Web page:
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defining roles and responsibilities

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As a reverse fairy tale for the CEO set, the reality television program Undercover Boss is fascinating, not so much in the witness-to-a-train- wreck mode of the rest of the genre, but because it is so revealing of our conflicted relationship with "the boss." The premise of the show—that the only way to get a clue about what's really going on in his (or her) organization, is for the boss to go undercover on the front lines—is all too often the actual reality in organizations of any size. Yet, at the same time, the view of the boss as the ultimate authority with the heroic power to swoop in and save the day—whether that means paying down a mortgage, granting an instant promotion, or banishing a reviled policy—holds sway in real life as well as on "reality" TV.
Blog by Polly LaBarre on March 5, 2012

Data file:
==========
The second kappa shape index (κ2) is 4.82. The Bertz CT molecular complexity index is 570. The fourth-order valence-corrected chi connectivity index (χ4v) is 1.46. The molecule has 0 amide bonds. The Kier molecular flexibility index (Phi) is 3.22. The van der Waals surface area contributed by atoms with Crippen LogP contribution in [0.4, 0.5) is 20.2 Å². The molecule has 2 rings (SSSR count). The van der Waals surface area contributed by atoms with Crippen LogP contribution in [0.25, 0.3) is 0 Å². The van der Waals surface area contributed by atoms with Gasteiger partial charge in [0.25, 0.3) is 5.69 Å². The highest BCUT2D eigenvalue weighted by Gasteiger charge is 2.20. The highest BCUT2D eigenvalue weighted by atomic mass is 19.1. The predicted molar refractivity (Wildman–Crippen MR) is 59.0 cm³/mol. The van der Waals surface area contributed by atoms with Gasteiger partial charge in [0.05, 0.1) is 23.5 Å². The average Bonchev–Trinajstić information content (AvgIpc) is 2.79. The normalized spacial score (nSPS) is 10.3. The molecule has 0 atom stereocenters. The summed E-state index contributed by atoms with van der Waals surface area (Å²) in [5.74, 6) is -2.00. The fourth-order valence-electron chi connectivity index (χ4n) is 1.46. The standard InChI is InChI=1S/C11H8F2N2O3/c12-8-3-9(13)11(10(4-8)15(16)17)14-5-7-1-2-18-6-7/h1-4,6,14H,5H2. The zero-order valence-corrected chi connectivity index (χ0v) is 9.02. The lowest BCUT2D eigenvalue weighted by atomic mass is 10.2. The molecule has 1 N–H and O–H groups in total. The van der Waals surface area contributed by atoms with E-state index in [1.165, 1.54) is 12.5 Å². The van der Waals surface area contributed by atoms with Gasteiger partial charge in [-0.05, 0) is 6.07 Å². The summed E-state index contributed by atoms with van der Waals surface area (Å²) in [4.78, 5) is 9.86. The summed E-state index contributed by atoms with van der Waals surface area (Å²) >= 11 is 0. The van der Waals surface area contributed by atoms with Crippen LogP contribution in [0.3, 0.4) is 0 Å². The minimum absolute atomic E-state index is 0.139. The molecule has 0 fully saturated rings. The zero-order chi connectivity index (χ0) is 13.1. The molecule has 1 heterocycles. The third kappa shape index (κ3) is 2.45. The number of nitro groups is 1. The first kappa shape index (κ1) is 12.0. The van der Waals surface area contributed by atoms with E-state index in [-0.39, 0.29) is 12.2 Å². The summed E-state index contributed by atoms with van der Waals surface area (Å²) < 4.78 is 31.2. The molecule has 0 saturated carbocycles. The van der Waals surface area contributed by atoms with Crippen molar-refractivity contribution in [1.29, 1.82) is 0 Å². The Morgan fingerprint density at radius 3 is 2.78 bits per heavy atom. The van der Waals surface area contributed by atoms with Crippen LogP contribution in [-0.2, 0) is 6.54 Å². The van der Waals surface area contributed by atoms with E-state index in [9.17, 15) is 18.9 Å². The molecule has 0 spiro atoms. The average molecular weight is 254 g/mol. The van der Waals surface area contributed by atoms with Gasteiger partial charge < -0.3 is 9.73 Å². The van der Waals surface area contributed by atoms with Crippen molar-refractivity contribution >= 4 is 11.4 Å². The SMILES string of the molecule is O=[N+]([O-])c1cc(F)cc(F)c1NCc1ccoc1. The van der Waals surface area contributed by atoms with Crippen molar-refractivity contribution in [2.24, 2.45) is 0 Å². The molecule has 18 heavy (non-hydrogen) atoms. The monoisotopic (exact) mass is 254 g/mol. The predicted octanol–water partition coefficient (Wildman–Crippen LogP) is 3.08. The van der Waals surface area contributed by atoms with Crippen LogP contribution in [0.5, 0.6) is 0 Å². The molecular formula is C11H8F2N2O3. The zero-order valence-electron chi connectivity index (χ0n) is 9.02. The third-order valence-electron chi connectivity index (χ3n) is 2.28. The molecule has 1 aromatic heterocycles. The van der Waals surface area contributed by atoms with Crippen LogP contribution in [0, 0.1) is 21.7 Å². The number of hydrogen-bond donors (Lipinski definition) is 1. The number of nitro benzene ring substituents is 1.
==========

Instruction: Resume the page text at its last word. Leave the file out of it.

"Nobody ever got fired for buying IBM." That chestnut has morphed from sales proposition to object lesson on the perils of clinging to convention in less than a generation. We've ditched the dark suits and "sincere" ties of our father's IBM for black turtlenecks and jeans, and we've embraced the "think different" ethos of Apple's celebrated campaign : "Here's to the crazy ones. The misfits, the rebels, the troublemakers, the round pegs in square holes. The ones who see things differently."
Blog by Polly LaBarre on December 13, 2011
2011 marks the 100th anniversary of the publication of Frederick Winslow Taylor’s Principles of Scientific Management. Taylor was a mechanical engineer who, according to Peter Drucker, “was the first man in recorded history who deemed work deserving of systematic observation and study.” Taylor...
Blog by Ross Smith on July 29, 2011
At one time or another, most of us have probably worked for a boss who was self-absorbed, vindictive, or just plain inept — a real-life equivalent to Dunder Mifflin’s Michael Scott. One of my first jobs was for an HR manager who thought the best way to humble a cocky new MBA was to have him spend...
Blog by Gary Hamel on May 6, 2011
My conversation with our newest MIX Maverick Andrew McAfee yielded all kinds of bracing insight when it comes to how we set strategy, structure work, unleash talent, and measure success. But I haven’t been able to shake one idea in particular he threw out at the end of our conversation as a...
Blog by Polly LaBarre on September 9, 2010